All the meals are prepared with taste and nutrition in mind. The Meadows can accommodate any special dietary needs the residents may require. In keeping with the family atmosphere, meals are served in the large dining room where guests can socialize during meals. Residents come from a variety of backgrounds but they’ve all found security, convenience, good friends, and great food at The Meadows. Some residents, like Evelyn Webster, moved in when caring for her house became too much. Evelyn’s daughter Deborah used to worry about her mom living in a large house located on a busy road. Both Evelyn and Deborah were looking for a place that would provide independence along with security 24/7. “I really enjoy it here and would recommend it to anyone. It’s never lonely, there’s always someone around,” are a few of the comments Evelyn uses to describe living at The Meadows. She was even able to bring along her cat, Tuffy, who’s getting more spoiled every day. The Meadows also provides residents with a wide variety of activities. In the winter, the residents can go snow shoeing and cross country skiing on the grounds. Residents can also take part in feeding the goats and turkeys. Indoors, there’s an exercise room and a game room complete with a pool table. Rebecca prides herself on running a “green” business. She and her staff have evaluated operations and taken steps to reduce their carbon footprint. It’s not easy watching loved ones getting older. Where parents once worried about their children’s well being, children now worry about their parents. Thanks to Rebecca and the staff at The Meadows, they don’t have to worry anymore. Now, children can rest assured that their parents will still be independent, but have the security of on-call assistance whenever they need it. They can also take comfort in the fact that their loved ones are getting above average care for a price that won’t break the bank. One comment that Rebecca has heard over the years is, “I should have done this sooner.” Some residents have put off making the move to The Meadows and discovered all of the fun they’ve been missing. Check out The Meadows today and see what you’ve been missing.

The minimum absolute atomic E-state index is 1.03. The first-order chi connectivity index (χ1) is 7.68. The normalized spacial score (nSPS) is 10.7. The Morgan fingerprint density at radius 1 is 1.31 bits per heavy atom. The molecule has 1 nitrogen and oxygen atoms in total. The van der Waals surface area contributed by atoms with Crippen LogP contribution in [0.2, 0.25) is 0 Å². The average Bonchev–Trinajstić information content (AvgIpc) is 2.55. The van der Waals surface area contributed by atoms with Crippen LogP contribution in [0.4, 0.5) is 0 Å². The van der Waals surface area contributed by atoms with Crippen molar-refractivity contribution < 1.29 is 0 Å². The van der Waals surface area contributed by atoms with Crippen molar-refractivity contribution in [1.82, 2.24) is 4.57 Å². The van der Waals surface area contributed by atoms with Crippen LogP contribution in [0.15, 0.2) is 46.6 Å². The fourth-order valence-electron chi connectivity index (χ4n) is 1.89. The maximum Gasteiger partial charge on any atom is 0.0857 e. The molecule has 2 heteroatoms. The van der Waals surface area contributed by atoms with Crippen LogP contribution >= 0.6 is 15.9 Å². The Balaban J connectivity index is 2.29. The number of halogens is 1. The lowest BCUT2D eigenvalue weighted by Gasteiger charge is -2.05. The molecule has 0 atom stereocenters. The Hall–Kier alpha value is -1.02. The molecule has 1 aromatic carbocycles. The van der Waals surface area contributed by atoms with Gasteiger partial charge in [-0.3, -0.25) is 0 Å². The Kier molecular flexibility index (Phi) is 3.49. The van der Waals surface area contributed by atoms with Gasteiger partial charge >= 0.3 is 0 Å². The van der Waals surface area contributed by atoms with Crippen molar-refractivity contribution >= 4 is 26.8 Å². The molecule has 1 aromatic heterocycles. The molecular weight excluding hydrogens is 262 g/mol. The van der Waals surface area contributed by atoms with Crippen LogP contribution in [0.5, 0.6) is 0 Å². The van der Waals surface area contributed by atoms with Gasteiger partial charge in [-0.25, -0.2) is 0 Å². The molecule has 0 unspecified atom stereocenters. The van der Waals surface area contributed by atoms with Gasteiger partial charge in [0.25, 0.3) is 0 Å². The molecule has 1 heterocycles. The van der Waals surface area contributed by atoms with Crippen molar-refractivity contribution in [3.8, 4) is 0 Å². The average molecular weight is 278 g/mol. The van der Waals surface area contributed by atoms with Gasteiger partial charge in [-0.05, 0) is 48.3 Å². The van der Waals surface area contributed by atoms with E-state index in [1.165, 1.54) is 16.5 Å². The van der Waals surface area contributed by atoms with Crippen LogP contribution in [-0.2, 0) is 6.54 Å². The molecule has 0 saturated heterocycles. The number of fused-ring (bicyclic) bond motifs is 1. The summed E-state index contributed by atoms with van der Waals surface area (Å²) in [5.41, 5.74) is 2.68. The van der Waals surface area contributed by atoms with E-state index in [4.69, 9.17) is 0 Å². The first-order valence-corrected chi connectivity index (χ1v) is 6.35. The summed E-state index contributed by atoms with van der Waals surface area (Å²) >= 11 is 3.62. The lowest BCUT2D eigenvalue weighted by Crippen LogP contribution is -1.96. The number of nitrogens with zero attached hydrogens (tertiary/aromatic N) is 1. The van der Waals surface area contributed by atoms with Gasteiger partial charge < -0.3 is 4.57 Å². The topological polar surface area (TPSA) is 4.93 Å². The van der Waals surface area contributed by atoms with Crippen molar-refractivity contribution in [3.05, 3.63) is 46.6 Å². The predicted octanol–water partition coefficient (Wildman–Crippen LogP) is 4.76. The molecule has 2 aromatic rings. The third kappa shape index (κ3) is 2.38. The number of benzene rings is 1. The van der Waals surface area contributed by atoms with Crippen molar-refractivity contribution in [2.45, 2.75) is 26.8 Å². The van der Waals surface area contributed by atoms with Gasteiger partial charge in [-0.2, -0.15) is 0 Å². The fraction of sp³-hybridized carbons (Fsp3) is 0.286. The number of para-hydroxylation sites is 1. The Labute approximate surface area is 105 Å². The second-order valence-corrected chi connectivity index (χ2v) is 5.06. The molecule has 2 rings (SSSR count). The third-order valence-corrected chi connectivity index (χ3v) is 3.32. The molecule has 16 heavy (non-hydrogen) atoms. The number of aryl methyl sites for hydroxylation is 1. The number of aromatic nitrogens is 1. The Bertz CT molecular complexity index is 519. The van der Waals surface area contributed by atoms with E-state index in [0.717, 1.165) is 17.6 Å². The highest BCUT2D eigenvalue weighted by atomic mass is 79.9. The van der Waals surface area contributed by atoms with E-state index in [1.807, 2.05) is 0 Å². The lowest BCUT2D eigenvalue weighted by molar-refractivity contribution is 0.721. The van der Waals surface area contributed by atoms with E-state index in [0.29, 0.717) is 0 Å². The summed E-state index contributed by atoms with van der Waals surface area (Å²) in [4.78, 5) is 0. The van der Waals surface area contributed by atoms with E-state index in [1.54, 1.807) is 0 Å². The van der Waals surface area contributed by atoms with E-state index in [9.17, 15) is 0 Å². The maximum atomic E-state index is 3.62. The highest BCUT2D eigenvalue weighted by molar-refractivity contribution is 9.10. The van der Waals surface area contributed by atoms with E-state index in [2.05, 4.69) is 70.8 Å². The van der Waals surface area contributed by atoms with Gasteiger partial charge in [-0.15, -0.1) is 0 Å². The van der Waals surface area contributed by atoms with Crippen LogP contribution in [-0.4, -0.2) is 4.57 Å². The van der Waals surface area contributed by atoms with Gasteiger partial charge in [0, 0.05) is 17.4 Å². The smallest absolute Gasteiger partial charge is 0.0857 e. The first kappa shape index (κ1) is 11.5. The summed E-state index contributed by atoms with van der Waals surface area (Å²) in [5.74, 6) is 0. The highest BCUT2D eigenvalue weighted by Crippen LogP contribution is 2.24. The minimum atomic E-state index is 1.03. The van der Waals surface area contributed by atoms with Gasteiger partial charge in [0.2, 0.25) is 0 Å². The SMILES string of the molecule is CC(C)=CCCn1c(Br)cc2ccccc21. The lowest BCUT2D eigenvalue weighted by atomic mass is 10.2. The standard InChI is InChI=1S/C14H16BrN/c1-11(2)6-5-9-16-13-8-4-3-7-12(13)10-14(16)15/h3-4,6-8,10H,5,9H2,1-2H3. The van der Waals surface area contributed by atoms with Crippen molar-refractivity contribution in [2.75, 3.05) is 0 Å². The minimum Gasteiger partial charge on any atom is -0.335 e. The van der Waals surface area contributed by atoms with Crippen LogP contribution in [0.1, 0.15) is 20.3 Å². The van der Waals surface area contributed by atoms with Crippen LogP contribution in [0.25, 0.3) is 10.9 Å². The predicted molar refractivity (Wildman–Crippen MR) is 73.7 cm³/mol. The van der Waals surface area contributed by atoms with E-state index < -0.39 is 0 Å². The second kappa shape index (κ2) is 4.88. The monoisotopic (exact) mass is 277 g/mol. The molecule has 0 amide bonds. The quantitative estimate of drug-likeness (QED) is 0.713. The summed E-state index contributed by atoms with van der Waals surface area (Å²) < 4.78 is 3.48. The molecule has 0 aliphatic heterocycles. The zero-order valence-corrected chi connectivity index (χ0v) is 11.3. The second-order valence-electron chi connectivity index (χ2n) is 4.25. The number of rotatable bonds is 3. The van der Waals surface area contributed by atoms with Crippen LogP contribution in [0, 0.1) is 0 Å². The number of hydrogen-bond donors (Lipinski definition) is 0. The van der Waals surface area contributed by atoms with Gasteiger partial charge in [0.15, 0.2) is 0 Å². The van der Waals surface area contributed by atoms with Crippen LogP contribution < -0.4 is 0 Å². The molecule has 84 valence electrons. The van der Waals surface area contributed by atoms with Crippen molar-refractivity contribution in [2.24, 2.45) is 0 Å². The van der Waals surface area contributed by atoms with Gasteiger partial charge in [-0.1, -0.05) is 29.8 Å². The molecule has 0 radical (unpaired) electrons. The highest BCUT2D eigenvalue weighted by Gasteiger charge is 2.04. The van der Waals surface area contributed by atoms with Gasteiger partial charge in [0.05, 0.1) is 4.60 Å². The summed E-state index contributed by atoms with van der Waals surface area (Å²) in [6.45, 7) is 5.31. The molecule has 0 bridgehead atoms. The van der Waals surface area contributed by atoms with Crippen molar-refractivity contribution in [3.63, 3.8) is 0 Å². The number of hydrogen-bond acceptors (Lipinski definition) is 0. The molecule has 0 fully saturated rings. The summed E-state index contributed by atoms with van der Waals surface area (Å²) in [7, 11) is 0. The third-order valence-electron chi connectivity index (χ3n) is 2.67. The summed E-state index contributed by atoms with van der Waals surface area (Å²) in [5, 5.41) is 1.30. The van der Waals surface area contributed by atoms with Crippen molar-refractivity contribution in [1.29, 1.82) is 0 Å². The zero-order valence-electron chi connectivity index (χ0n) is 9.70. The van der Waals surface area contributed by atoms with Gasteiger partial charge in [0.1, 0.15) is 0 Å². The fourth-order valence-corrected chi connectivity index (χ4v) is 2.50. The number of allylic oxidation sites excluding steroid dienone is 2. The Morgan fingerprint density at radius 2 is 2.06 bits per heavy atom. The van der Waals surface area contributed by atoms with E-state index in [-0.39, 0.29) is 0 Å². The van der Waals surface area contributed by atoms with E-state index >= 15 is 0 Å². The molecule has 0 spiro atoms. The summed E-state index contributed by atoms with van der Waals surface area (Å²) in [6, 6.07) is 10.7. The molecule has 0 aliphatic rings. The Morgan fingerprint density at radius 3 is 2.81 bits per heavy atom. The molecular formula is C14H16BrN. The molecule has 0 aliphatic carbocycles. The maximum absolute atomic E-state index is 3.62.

Evelyn Webster with her cat Tuffy.